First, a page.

A Near Miss

It is a little bit odd how most of my posts the last few days have been about my struggles, my past, my mental illness and my emotional pain. I don’t necessarily love writing about these things. As a matter of fact, I never talk about these things with anyone because I don’t want people’s focus to be on my weak points. I call it negative attention: when what you become in people’s eyes is someone who is ill, who is struggling. And from that, it follows that they forget your other sides, your talents, what you are good at. Eventually, they will leave you alone, throw empty cans of sympathy at you and your credibility has been diminished. All you become is the “sick person”.

I am a firm believer in that no one is their illness, I just have trouble applying that logic to my own situation. There is always more to someone than their struggles. I personally find people who have been through extreme emotional pain, to be more empathetic (which is not the same as sympathetic, by the way), to be better listeners and to be more interesting. They have stories to tell that don’t entertain, but that make you feel!

Still, writing about my own issues is hard. But if only one person can relate, or if I can make one person reflect upon their own life, then that is enough for me. Maybe they will feel less alone, or more grateful for what they have, or more compassionate towards a loved one struggling. So instead of avoiding the topics that make people uncomfortable, I guess it is good that I choose to talk about them. I mean, this is a sexblog, a taboo breaking thing on many levels, why would I shy away from a topic that makes others uncomfortable? Right! I shouldn’t shy away from it. So here you go. Here is my story involving a near miss in my life. Trigger warning: there will be mention of mental illness, trauma and suicide.

The best years of my life

The years 2008 to 2010 were the best years of my life. It felt like I had finally reached a point where I had managed to turn things around. I had a focus, I was in good health, I was in a loving relationship, I had friends and I was acing my academic endeavors. I had lost 60 kg all on my own, with the help of exercise and healthy eating. I liked myself. I liked my life. There were dark and stressful moments, sure, but they didn’t overshadow the happy moments and the pride that I felt about what I had accomplished. I was happy. I felt like a normal, functioning human being. My past had no effect on me. I didn’t know I had mental illness. I felt absolutely okay. Oh, not even that, I felt like I could conquer the world!

The amount of sleep that I needed got lesser as time went by. In the beginning of 2010 I was maybe down to three to four hours a night. But that didn’t affect my ability to function. I exercised an hour every day. I attended classes at university every day, I studied more than eight hours a day. And still, I found time to meet up with friends, to go clubbing, to indulge in life. A weird restlessness crept up on me though. It was uncomfortable and sometimes made me very snappy. I couldn’t be still. I needed to do, to talk, to fuck, to try things out. I made a few impulsive decisions that almost messed things up for me, I was just very overconfident.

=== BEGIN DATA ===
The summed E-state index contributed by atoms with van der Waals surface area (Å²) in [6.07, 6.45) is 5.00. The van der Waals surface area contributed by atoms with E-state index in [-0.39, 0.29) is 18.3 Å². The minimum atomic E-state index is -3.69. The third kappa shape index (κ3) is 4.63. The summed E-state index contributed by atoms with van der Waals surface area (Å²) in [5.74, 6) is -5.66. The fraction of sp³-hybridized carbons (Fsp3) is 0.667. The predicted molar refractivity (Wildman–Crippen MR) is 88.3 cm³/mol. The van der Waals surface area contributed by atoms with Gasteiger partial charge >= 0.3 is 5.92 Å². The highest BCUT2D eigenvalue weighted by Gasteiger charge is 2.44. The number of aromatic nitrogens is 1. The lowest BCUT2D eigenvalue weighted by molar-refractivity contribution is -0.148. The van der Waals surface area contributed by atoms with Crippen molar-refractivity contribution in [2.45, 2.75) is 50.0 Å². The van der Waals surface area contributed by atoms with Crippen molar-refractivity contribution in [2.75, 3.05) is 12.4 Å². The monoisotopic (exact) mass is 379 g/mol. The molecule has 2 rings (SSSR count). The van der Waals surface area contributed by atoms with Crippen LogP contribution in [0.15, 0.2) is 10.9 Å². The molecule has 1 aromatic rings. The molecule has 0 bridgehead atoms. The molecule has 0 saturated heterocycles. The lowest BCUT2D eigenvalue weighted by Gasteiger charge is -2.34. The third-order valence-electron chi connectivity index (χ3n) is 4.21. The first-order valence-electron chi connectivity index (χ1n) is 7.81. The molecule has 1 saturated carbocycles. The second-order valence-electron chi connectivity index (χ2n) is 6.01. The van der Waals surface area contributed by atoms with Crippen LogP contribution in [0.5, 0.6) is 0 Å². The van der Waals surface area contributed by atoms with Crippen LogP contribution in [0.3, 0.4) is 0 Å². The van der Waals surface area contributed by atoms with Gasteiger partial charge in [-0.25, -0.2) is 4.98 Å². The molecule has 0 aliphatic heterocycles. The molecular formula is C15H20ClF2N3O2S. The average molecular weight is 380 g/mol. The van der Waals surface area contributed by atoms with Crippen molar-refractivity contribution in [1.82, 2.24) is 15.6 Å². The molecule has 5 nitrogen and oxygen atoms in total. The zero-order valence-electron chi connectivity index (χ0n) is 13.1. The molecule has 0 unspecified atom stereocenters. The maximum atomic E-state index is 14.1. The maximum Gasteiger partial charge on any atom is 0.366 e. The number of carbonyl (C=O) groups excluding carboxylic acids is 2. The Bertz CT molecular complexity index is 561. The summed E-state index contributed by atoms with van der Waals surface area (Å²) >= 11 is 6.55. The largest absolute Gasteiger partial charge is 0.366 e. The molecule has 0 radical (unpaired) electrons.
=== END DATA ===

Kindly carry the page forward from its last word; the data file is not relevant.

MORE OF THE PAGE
As the summer of that year approached, the restlessness became worse. I felt like constantly on edge. Like there were bees buzzing in my brain 24/7. Before the summerbreak from university, that wasn’t necessarily a bad thing. I could focus that energy on studying, on classes, on putting effort into my academic career. But once that kind of distraction was gone, the buzzing became kind of unsettling and uncomfortable.

I went to visit my family in Germany during that summer and that became triggering. I was on edge now, being around my father, seeing how he treated me sister, my mother, me. We were all adults. still he had that incredible power over us. I spent a lot of time in my old room, in bed, shaking. I didn’t understand why. I just wanted to get away. Weird memories popped up, memories that seemed wrong, or untrue. I didn’t want to be around my family but I was stuck with them for two weeks.

Panic at my disco!

Back in Sweden, I tried to return to enjoying life. I was at my friend Adam’s place one afternoon and we were watching a football game (soccer for you North Americans), drinking beer and having a good time. But all of the sudden, I felt dizzy, I felt like I couldn’t breathe, like I had a huge lump in my throat. I started to cold sweat, I was shaking. But instead of telling my friend how I was feeling, I just quickly excused myself and went to the subway station, and headed home. That train ride was the worst train ride in my whole life. I thought I was dying. I was so scared. The feelings and symptoms eventually subsided. I thought they were just some random thing, maybe I hadn’t eaten enough, maybe the beer didn’t agree with me in the summerheat.

Once university started again, I had another one of those attacks. And another one. And yet another one. I thought I was having a heart attack at one point, so my boyfriend took me to the ER. There, they did a lot of tests but didn’t find anything wrong with me physically. Instead they suggested that I might be suffering from panic attacks. After some research, I found something called internet CBT, where I could do Cognitive Behavioural Therapy online. I went to the assessment appointment where they diagnosed me with Panic Disorder. I was hopeful, the therapy seemed easy enough, there were steps to follow, it was supposed to be only 12 weeks long.